John Adams & Thomas Jefferson: What Their Death Teaches Us About Life
On July 4th, 1826 — two great men lay on their deathbed.
They were John Adams and Thomas Jefferson.
John Adams was the primary advocate and Thomas Jefferson was the primary writer of the Declaration of Independence.
“We hold these truths to be self-evident, that all men are created equal, that they are endowed, by their Creator, with certain unalienable Rights, that among these are Life, Liberty, and the pursuit of Happiness.”
It was the 50th anniversary of the signing of that great document and both men were slowly sliding into the next life.
Thomas Jefferson had been bedridden for weeks, struggling to make it to the sacred anniversary, but the night before as his fever spiked people believed he’d die then-and-there.
But he reawaken the next day to utter his final words, “Is it the 4th?”
Upon receiving confirmation, Thomas Jefferson slipped into a coma for which he would never return.
Hundreds of miles to the north lay John Adams who was also gasping for his last breath.
With friends and family around him he declared his final declaration, “Thomas Jefferson survives.”
With John Adams and Thomas Jefferson dead, an era came to an end.
President John Quincy Adams, son of John Adams, said the coincidence of their deaths on the nation’s anniversary were “visible and palpable remarks of Divine Favor”.
As we look back on their passing a few lessons come to mind…
Iron Will + Divine Will = Success
“When you reach the end of your rope, tie a knot and hang on.” — Thomas Jefferson
Despite being in immense pain, John Adams and Thomas Jefferson clung to life long enough to die on Independence Day.
Lesser men don’t see the point of doing things therefore lacking the desire to exert themselves in anything meaningful.
But these men valued their legacy even up until the very end because they believed how they died would set the tone for how the republic would continue to live. They wanted their death to irrevocably be linked to the birth of the nation they helped create.
“Nothing can stop the man with the right mental attitude from achieving his goal and nothing on Earth can help the man with the wrong mental attitude.” — Thomas Jefferson
But as much as they believed in their own willpower they also believed they received divine assistance in the creation of the republic, which seems feasible given the unlikelihood of passing the U.S. constitution as well as the unlikelihood of passing away on the same symbolic day.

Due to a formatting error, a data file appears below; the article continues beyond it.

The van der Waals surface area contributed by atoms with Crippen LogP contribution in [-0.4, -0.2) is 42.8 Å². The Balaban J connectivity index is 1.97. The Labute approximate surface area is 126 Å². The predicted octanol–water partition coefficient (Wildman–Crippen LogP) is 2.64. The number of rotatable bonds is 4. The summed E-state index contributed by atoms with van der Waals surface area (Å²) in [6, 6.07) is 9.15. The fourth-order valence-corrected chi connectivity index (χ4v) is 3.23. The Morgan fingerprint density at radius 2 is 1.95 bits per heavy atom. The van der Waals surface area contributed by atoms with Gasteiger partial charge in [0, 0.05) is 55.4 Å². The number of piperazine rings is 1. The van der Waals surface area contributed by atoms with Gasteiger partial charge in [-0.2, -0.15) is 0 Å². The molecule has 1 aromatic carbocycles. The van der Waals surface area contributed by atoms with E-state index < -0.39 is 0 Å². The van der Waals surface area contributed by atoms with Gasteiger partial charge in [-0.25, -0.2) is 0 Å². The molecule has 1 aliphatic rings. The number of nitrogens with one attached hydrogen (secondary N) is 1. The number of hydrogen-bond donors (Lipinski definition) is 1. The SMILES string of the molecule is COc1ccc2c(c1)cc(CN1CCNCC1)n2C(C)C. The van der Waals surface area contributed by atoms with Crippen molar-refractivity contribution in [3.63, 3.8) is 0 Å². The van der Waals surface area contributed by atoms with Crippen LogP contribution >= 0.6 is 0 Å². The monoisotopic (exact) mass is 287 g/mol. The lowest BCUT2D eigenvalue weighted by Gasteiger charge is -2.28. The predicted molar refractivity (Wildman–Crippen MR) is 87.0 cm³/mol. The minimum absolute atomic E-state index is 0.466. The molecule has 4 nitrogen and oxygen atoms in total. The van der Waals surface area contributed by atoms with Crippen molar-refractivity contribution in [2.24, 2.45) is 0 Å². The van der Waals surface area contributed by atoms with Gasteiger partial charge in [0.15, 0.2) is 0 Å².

“Once you make a decision, the universe conspires to make it happen.” — Ralph Waldo Emerson
Friendship > Pride
“A desire to be observed, considered, esteemed, praised, beloved, and admired by his fellows is one of the earliest as well as the keenest dispositions discovered in the heart of man.“ — John Adams
John Adams insisted Thomas Jefferson write the Declaration of Independence. They bonded over the drafting and signing of this document.
But as they got older and the nation matured, politics started to drive them apart.
John Adams became the de facto leader of the Federalists and Thomas Jefferson became the de facto leader of the Democratic-Republicans.
John Adams narrowly defeated Thomas Jefferson for the presidency in 1797, but then 4 years later Thomas Jefferson defeated John Adams.
Adams was so hurt by the loss that he didn’t attend Jefferson’s Presidential Inauguration despite it being the tradition before and since.
They also didn’t talk for many years after that.
In a letter to his wife, John Adams vented about Jefferson…
“Instead of being the ardent pursuer of science that some think him, I know he is indolent, and his soul is poisoned with ambition!”
But as the founding generation slowly died out, they were encouraged by mutual friends to rekindle the ol’ flames of friendship.
On New Year’s Day, John Adams sent a brief, but friendly note to Jefferson which included a two-volume collection of lectures by John Quincy Adams (This makes me laugh because to offset what must have been a hit to his ego he braggadociously puffed out his chest as a proud father).
Jefferson immediately replied with a cordial letter, which revived the friendship and for the next 14 years until their shared death they kept up a steady stream of correspondence totaling 158 letters.
The letters indulge in reliving the glory days and complaining about the current generation as well as a fair amount of stroking each other’s egos while at the same time trying to soften some of the persisting lines of political and philosophical disagreement.
Their mutual respect for each other, shared history, and acknowledgement that the other person’s intentions were pure (although sometimes disagreeable) was enough to overcome their differences.
“Let us, then, fellow-citizens, unite with one heart and one mind. . . . Every difference of opinion is not a difference of principle. . . . We are all Republicans, we are all Federalists.” — Thomas Jefferson, First Inaugural Address
Know How to Make an Exit
“Do you know who you are? Do not ask: act! Action will delineate and define you.” — Thomas Jefferson
They had a flare for the dramatic. They understood their role in history and wanted to end the final chapter of their life in a way that was worthy of the life they lived.
They were showmen to the end.